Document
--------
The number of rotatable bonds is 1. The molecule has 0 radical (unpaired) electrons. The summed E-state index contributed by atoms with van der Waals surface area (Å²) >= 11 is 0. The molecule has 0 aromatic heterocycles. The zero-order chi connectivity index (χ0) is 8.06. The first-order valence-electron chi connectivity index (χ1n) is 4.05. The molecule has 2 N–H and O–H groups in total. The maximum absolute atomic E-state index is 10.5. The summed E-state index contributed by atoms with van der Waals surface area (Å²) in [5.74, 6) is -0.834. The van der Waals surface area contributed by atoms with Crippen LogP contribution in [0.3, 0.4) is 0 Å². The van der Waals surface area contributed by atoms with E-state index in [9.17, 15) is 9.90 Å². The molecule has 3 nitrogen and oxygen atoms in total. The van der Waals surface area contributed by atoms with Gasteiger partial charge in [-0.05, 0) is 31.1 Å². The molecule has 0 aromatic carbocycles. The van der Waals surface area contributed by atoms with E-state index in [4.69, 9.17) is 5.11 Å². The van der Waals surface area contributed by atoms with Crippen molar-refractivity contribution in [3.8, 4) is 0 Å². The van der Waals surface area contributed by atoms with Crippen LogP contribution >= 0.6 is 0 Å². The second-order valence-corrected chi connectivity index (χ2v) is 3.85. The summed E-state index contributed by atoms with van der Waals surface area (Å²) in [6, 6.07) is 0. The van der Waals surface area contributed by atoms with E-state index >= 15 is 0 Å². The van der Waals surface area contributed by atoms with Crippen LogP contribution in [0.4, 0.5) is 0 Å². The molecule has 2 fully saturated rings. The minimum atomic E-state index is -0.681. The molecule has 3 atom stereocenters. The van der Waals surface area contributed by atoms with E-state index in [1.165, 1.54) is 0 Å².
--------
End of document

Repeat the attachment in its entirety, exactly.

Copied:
The number of rotatable bonds is 1. The molecule has 0 radical (unpaired) electrons. The summed E-state index contributed by atoms with van der Waals surface area (Å²) >= 11 is 0. The molecule has 0 aromatic heterocycles. The zero-order chi connectivity index (χ0) is 8.06. The first-order valence-electron chi connectivity index (χ1n) is 4.05. The molecule has 2 N–H and O–H groups in total. The maximum absolute atomic E-state index is 10.5. The summed E-state index contributed by atoms with van der Waals surface area (Å²) in [5.74, 6) is -0.834. The van der Waals surface area contributed by atoms with Crippen LogP contribution in [0.3, 0.4) is 0 Å². The van der Waals surface area contributed by atoms with E-state index in [9.17, 15) is 9.90 Å². The molecule has 3 nitrogen and oxygen atoms in total. The van der Waals surface area contributed by atoms with Gasteiger partial charge in [-0.05, 0) is 31.1 Å². The molecule has 0 aromatic carbocycles. The van der Waals surface area contributed by atoms with E-state index in [4.69, 9.17) is 5.11 Å². The van der Waals surface area contributed by atoms with Crippen molar-refractivity contribution in [3.8, 4) is 0 Å². The van der Waals surface area contributed by atoms with Crippen LogP contribution >= 0.6 is 0 Å². The second-order valence-corrected chi connectivity index (χ2v) is 3.85. The summed E-state index contributed by atoms with van der Waals surface area (Å²) in [6, 6.07) is 0. The van der Waals surface area contributed by atoms with E-state index >= 15 is 0 Å². The van der Waals surface area contributed by atoms with Crippen LogP contribution in [0.4, 0.5) is 0 Å². The molecule has 2 fully saturated rings. The minimum atomic E-state index is -0.681. The molecule has 3 atom stereocenters. The van der Waals surface area contributed by atoms with E-state index in [1.165, 1.54) is 0 Å².